Saturday, September 4, 2010

Sandman as a TV series?

I imagine the first thing to go in the TV series would be the freaky eyes. I am a huge fan of Neil Gaiman’s Sandman comic series.  Ostensibly the series is about Dream of the Endless, one of seven immortal beings who embody the basic concepts of the universe.  In reality though, the series was more of a meditation on the nature of storytelling itself.  It is definitely a series that grew beyond its initial premise and it showed me how much potential comic books have as a medium.

Since Sandman is both popular and critically acclaimed, it is not surprising that there has been talk of adapting it to another medium.  Several movie screenplays have been written, but so far all attempts to bring it to the silver screen have failed. 

Currently Warner Brothers Television is in talks with Eric Kripke, creator of the Supernatural TV series, to bring the series to the small screen

I will admit I have my concerns about this for several reasons.

The special effects budget would be murder

The Dreaming is a strange and wondrous locale.  Its inhabitants are rarely human in appearance.  Objects are often animate and prone to change without warning.  Non-sequiturs are common.

In effect, every appearance of the Dreaming should seem like you are walking through an actual dream. Doing it correctly would require a special effects budget beyond that of a TV show.

The only alternative would be to either tone down or limit the appearances of the Dreaming.  I believe either choice would be detrimental to the show.

Sandman has a huge cast

TV shows traditionally have relatively small reoccurring cast members who are guaranteed a certain number of episodes per season.  Sandman has a huge reoccurring cast, but their appearances are often infrequent.  Even Dream himself has been known to skip out on the majority of a storyline.

Oddly, the only TV show I can think of with a large but infrequently appearing reoccurring cast is The Simpsons.  Of course The Simpsons has the advantage that it maintains a relatively small stable of voice actors who can play a wide range of characters.  A live action TV show would not have that advantage.

What is Sandman anyway?

Sandman is a dark supernatural drama.  Or maybe it is anthology series?  Perhaps it is a family drama with a twist?

One of the wonderful things about the Sandman comic series is that it really was whatever Neil Gaiman wanted it to be when he was writing it that month.  He used it as a launchpad to tell the kind of stories he wanted to tell.  What was amazing is that he managed to do this and still make it into something that formed a coherent whole when he was done.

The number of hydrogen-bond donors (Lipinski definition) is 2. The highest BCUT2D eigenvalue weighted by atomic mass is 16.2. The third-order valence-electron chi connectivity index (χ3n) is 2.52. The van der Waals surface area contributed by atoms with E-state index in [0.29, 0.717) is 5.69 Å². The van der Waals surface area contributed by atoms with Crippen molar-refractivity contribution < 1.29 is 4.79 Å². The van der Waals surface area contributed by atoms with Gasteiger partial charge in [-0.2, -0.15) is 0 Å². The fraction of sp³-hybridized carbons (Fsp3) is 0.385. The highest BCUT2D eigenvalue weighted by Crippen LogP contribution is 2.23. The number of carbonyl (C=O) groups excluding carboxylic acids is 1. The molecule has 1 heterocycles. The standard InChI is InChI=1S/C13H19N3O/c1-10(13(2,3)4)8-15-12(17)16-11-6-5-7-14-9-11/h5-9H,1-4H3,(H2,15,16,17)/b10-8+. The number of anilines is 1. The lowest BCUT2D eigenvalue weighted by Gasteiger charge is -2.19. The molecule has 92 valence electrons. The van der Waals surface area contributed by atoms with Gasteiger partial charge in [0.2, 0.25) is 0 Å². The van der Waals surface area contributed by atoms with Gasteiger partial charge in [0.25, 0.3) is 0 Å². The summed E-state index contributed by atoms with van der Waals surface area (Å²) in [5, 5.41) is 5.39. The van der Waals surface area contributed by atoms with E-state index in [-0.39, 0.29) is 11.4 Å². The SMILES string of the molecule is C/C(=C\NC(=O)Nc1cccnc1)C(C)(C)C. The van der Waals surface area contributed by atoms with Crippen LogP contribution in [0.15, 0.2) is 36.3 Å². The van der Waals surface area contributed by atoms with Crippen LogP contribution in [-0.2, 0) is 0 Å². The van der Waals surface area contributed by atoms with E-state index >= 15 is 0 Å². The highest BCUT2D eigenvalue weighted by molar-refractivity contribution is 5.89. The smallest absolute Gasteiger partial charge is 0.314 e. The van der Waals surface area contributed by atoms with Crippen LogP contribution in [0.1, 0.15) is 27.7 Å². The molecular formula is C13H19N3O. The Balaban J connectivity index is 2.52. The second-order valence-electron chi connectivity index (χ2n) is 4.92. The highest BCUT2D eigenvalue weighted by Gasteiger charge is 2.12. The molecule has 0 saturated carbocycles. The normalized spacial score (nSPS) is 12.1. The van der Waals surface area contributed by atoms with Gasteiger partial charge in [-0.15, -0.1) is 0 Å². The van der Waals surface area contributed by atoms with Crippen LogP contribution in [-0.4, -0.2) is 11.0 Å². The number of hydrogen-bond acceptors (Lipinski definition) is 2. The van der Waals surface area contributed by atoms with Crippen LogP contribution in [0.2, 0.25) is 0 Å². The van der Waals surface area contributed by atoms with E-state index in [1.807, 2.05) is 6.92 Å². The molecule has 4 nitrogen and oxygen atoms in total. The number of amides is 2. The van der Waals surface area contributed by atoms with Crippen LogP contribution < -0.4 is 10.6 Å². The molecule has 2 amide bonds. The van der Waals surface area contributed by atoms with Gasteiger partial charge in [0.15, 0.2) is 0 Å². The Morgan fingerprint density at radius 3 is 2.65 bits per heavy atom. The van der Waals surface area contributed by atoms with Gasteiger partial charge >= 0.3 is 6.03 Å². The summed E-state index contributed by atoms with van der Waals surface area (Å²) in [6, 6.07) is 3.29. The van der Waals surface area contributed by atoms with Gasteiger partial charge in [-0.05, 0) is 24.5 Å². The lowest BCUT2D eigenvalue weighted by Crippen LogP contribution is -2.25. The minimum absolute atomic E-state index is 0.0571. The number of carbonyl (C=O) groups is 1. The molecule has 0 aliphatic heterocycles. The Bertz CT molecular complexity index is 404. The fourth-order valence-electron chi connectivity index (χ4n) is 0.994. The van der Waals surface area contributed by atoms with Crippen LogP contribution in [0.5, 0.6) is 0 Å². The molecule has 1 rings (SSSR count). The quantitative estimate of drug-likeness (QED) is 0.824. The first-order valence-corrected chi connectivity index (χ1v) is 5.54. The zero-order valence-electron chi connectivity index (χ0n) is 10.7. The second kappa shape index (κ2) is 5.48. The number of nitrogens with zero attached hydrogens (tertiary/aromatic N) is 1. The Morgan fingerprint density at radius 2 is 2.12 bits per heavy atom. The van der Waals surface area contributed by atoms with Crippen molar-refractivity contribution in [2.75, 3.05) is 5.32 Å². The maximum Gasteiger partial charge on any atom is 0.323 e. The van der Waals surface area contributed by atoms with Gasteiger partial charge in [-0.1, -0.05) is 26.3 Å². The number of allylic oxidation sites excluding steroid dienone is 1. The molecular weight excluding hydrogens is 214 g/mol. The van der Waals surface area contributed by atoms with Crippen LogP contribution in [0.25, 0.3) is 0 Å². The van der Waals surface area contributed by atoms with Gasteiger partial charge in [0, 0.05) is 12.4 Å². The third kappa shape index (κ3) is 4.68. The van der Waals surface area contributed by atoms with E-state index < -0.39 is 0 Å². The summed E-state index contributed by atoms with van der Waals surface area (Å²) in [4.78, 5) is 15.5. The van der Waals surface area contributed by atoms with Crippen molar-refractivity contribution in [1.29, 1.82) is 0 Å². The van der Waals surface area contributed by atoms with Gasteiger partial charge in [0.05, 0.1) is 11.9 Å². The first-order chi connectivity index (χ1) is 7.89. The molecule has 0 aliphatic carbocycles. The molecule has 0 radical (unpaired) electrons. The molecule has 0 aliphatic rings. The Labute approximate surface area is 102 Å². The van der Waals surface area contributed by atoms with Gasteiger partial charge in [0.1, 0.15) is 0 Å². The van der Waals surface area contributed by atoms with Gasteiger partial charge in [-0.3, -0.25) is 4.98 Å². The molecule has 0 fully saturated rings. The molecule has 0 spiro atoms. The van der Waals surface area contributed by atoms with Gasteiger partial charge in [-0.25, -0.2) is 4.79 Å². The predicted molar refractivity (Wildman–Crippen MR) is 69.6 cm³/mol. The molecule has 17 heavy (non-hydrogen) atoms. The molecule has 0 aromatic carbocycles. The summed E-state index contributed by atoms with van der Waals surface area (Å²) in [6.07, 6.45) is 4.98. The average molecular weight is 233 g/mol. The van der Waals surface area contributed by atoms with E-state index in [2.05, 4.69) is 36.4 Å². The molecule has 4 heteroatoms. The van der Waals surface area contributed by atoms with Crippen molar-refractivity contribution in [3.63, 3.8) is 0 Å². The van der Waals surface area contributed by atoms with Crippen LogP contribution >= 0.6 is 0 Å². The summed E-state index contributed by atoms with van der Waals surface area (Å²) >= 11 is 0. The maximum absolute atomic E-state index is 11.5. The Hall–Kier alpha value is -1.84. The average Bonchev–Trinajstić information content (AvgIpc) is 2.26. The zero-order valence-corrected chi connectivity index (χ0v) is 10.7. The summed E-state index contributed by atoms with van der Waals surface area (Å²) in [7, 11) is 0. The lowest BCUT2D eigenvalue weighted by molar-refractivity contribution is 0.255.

I think this would be even harder to pull off in a TV series.  I remember reading that Paramount nixed having the sixth season of Deep Space Nine occur off the station for fear that a casual viewer would tune in and become confused. 

I can only imagine what the network would think of a show where one episode might have a serial killer convention while the next featured the dreams of cats.

Final Thoughts

I do wish Eric Kripke the best of luck if he decides to adapt Sandman to television.  I love the comic series and hope he can manage to capture some of that magic to share it with a wider audience.

I just think the road before him is a difficult one.

2 comments:

Scafloc said...

Personally, I think you were on to something when you referenced the Simpsons... Sandman could potentially do quite well as an animated feature. In fact, I see no reason why it might not succeed as a "Who Framed Roger Rabbit" style mixed piece either, with the dreaming fully animated (possibly excepting the endless). It might be interesting to see each of the endless done in different style; perhaps Delerium could be very cartoony, while Desire could be done japanese style, and Death with the hyper-realistic CG you sometimes get now. Dream himself would likely need to be a real boy, even in the dreaming, and would obviously need an excellent actor to pull it off.

I guess what I am trying to say is that I agree that it will be a challenge, but I see some possibilities.

A Hero said...

@Scafloc - I thought about Sandman working well as an animated show as well. After all, in Japan many long running Manga are turned into animated television shows.

Its a shame that in America that animation is rarely taken serious or relegated to children's entertainment.

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